Among other essays, Henry P. Maguire and Jacqueline Lichtenstein discuss possible rhetorical influence on painting in the Byzantine period and 17 th c. Europe (especially France), respectively. Maguire argues that sermons and visual compositions reflect priorities similar to those of ancient rhetorical writers, especially Menander Rhetor. Emphasis is on antithesis and synkrisis in scenes of lamentation, e.g., in paired images depicting Christ’s nativity and crucifixion in the church of St. George at Kurbinovo. Lichtenstein discusses the strong influence of Cartesian (i.e., scientific) thinking on 17th c. artists in their depictions and discussions of the passions, especially in lectures and physiognomic sketches of Charles Le Brun. Lichtenstein asserts the ultimate insufficiency of classical rhetoric as a creative heuristic for painters, since in rhetoric emotional “expression” was confined to delivery ( actio) through gestures and the voice, and neither of these could be expressed in painting. However, Lichtenstein includes no specific reference for the “Ciceronian definition” of actio as “une élocution du corps consistant dans la voix et le geste” (p. 180, my emphasis), and omits the discussion of actio at de Orat. 3.213 ff., in which Crassus describes the expressive capacity of the vultus (esp. 3.216, 221). This hardly undermines Lichtenstein’s claims of an ascendant Cartesian discourse, but it does seem relevant in light of Le Brun’s striking physiognomic renderings, of which five are appended.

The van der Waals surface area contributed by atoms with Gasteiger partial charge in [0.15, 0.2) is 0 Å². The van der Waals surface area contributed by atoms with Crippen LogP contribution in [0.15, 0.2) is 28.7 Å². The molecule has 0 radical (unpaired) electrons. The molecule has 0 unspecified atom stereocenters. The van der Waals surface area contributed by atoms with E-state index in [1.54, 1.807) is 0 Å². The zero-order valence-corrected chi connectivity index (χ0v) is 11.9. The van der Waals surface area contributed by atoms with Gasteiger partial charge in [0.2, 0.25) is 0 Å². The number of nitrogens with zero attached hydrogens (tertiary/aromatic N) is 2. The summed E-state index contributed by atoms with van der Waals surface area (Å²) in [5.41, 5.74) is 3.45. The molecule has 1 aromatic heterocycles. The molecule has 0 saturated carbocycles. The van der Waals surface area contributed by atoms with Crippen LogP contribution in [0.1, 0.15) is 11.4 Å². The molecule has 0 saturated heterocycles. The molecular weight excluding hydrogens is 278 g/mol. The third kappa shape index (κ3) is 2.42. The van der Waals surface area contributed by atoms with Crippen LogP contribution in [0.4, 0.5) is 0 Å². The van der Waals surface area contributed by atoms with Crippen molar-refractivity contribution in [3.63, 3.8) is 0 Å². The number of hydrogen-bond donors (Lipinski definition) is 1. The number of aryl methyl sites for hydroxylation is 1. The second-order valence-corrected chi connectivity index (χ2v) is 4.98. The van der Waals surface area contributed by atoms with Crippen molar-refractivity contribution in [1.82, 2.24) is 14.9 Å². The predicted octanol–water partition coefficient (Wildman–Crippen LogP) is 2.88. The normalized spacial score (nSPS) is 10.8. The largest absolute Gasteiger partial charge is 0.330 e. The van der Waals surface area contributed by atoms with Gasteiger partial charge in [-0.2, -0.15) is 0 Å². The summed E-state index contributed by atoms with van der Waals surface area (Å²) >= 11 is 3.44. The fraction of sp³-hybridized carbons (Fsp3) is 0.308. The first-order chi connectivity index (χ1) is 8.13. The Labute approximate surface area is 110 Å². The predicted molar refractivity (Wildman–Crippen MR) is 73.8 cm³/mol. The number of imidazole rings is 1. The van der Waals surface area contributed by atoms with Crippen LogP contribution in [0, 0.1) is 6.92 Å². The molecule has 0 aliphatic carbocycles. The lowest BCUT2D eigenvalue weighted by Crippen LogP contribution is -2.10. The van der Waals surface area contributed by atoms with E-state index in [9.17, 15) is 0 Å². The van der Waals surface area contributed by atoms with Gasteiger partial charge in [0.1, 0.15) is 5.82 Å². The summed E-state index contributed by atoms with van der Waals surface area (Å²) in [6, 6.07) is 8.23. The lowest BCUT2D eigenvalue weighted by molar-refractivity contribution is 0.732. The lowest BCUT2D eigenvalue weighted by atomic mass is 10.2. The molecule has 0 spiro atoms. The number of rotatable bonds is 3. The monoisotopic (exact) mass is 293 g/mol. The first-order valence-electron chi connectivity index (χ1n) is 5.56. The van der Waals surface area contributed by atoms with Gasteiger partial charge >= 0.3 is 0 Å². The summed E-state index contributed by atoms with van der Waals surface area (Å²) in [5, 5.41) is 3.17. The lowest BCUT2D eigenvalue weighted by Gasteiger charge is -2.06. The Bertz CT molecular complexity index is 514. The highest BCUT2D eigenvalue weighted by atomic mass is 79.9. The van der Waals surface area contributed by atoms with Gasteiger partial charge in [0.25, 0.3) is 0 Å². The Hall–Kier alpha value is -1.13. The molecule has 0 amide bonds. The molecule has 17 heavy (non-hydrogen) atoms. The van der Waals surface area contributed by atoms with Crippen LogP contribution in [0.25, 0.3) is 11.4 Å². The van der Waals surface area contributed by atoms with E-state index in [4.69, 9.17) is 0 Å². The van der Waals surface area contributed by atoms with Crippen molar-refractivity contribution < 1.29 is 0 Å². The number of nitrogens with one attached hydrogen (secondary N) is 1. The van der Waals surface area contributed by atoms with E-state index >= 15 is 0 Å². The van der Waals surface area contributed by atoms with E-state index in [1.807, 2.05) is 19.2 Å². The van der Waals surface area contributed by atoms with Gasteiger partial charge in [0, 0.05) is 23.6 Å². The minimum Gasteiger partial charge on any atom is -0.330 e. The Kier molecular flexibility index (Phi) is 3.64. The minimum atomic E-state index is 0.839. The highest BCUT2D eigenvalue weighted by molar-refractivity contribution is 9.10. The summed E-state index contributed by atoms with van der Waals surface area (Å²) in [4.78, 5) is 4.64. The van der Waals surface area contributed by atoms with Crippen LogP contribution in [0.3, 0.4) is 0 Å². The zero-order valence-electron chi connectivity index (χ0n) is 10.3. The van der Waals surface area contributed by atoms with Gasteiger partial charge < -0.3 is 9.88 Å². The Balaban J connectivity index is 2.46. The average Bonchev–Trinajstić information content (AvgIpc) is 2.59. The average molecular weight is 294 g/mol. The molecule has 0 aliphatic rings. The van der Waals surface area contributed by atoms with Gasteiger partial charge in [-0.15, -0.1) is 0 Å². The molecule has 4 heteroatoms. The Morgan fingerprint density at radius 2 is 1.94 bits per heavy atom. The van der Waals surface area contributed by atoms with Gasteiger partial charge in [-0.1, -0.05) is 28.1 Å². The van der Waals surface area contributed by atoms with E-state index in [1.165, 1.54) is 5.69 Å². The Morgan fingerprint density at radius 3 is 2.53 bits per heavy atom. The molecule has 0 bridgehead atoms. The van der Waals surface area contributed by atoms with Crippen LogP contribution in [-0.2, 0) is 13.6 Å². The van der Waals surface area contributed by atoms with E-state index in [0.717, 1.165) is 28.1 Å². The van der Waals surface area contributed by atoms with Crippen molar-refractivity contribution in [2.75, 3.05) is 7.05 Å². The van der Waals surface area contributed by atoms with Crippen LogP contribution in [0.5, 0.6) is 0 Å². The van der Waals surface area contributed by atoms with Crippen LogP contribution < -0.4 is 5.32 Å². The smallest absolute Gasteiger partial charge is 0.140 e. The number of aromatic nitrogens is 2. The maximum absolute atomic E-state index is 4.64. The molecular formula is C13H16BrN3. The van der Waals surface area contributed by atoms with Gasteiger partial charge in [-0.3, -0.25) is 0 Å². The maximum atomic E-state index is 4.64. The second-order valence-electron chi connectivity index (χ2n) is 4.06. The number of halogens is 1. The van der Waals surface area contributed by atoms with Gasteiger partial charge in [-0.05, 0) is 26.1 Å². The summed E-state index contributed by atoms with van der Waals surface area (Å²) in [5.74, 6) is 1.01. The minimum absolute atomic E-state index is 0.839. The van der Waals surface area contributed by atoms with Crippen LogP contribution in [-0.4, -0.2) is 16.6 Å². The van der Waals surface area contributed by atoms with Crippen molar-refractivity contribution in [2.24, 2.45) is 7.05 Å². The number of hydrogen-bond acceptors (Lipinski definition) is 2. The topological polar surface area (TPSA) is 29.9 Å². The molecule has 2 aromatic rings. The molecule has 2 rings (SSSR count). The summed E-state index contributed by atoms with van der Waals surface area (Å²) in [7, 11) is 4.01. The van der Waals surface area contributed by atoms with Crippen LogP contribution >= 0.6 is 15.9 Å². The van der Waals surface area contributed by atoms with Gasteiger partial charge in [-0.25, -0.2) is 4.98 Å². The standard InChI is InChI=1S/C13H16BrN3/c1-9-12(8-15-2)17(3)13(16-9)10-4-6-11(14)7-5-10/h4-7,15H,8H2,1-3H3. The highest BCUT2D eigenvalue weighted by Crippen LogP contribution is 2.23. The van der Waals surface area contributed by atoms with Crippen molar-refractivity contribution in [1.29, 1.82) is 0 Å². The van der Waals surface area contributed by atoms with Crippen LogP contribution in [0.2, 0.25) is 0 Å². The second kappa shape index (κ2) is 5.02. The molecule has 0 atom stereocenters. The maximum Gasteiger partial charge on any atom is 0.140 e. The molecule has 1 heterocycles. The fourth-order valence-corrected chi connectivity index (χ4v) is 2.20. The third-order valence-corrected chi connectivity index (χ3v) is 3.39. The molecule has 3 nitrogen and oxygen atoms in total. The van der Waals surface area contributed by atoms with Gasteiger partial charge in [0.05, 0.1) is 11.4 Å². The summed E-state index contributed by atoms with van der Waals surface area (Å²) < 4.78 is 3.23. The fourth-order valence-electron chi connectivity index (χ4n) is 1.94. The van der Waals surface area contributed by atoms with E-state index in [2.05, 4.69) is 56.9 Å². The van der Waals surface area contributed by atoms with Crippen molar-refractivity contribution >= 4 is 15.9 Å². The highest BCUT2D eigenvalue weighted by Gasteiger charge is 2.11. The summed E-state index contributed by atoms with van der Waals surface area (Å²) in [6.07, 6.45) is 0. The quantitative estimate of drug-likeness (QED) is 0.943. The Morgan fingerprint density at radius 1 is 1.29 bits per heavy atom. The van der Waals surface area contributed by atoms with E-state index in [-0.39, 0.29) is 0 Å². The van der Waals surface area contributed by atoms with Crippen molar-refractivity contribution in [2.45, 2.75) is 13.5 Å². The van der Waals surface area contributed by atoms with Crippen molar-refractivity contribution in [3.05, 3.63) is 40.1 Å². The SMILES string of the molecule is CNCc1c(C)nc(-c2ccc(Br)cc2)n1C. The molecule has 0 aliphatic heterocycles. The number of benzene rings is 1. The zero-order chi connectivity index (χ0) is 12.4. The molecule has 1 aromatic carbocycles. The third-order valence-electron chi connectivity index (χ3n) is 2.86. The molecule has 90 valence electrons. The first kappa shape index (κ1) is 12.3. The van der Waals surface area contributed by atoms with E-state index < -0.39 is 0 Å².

Two scholars treat relations between rhetorical texts and sonic experiences. Marie Demeilliez’s fine translation of Warren and Urusla Kirkendale’s 2007 essay will provide access to fascinating work on Quintilian and Bach for readers who prefer French to English, and will in this venue introduce students of rhetoric (rather than musicology) to the suggestion that Quintilianic dispositio directly shaped Bach’s Musical Offering. However, readers who cannot read modern musical staff notation—with which this reviewer’s familiarity is only elementary—will be faced with an article that is partly inaccessible. References to musical measures might have been supplemented with reference times (given in minutes and seconds), keyed to a particular recording. Carlo Ossola considers the problem of how to record, for purposes of reproducing, sonic events in writing (i.e., signare vocem) and identifies two competing trends in grappling with this problem in the West, viz., an Isidorian belief in the superiority of the written word over the voice and a Rousseauian conviction of the insufficiency of writing. Punctuation and other technologies, e.g., musical notation, are explored as phenomena marking silence (inter alia) from Geoffroy Tory to Kandinsky.